Open Access Open Badges Research

Race and gender variation in response to evoked inflammation

Jane F Ferguson1*, Parth N Patel1, Rhia Y Shah1, Claire K Mulvey1, Ram Gadi1, Prabhjot S Nijjar2, Haris M Usman1, Nehal N Mehta13, Rachana Shah4, Stephen R Master5, Kathleen J Propert6 and Muredach P Reilly1*

Author Affiliations

1 Cardiovascular Institute, Perelman School of Medicine, at the University of Pennsylvania, 11-136 Smilow Center for Translational Research, Building 421, 3400 Civic Center Boulevard, Philadelphia, PA 19104, USA

2 Division of Cardiology, University of Minnesota Medical School, Minneapolis, USA

3 National Heart, Lung and Blood Institute, Bethesda, MD, USA

4 Division of Pediatric Endocrinology, Children’s Hospital, Philadelphia, PA, USA

5 Department of Pathology and Laboratory Medicine, Perelman School of Medicine, at the University of Pennsylvania, Philadelphia, PA, USA

6 Department of Biostatistics and Epidemiology, Perelman School of Medicine, at the University of Pennsylvania, Philadelphia, PA, USA

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Journal of Translational Medicine 2013, 11:63  doi:10.1186/1479-5876-11-63

Published: 12 March 2013



Race- and gender-variation in innate immunity may contribute to demographic differences in inflammatory and cardiometabolic disease; yet their influence on dynamic responses during inflammatory stress is poorly understood. Our objective was to examine race and gender influence on the response to experimental endotoxemia.


The Genetics of Evoked Responses to Niacin and Endotoxemia (GENE) study was designed to investigate regulation of inflammatory and metabolic responses during low-grade endotoxemia (LPS 1 ng/kg intravenously) in healthy individuals (median age 24, IQR=7) of European (EA; n=193, 47% female) and African ancestry (AA; n=101, 59% female).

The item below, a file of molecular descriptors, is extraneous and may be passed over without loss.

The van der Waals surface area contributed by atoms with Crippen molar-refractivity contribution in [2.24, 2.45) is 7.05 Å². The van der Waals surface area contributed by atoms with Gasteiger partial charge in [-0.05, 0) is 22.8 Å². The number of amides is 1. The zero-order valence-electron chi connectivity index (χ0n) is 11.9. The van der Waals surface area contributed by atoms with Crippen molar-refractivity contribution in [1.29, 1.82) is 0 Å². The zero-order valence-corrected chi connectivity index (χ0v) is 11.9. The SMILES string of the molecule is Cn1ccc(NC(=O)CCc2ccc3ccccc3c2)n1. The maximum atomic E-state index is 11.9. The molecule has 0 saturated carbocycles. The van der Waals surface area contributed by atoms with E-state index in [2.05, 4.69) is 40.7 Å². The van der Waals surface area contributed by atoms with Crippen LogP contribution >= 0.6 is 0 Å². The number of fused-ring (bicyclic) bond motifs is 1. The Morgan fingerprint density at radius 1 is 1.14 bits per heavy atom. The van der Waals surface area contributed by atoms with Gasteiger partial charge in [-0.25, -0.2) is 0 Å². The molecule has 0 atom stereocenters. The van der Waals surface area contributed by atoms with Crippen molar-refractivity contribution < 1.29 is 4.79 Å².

Baseline clinical, metabolic, and inflammatory biomarkers by race and gender were consistent with epidemiological literature; pre-LPS cytokines (e.g. median (IQR) IL-6, 2.7 (2) vs.2.1 (2) pg/ml, P=0.001) were higher in AA than EA. In contrast, acute cytokine responses during endotoxemia were lower in AA than EA (e.g. median (IQR) peak IL-1RA, 30 (38) vs.43 (45) ng/ml P=0.002) as was the induction of hepatic acute-phase proteins (e.g. median (IQR) peak CRP 12.9 (9) vs.17.4 (12) mg/L P=0.005). Further, baseline levels of cytokines were only weakly correlated with peak inflammatory responses (all rs <0.2) both in AA and in EA. There were less pronounced and less consistent differences in the response by gender, with males having a higher AUC for CRP response compared to females (median (IQR) AUC: 185 (112) vs. 155 (118), P=0.02).


We observed lower levels of evoked inflammation in response to endotoxin in AA compared with EA, despite similar or higher baseline levels of inflammatory markers in AA. Our data also suggest that levels of inflammatory biomarkers measured in epidemiological settings might not predict the degree of acute stress-response or risk of diseases characterized by activation of innate immunity.

Trial registration

FDA registration number NCT00953667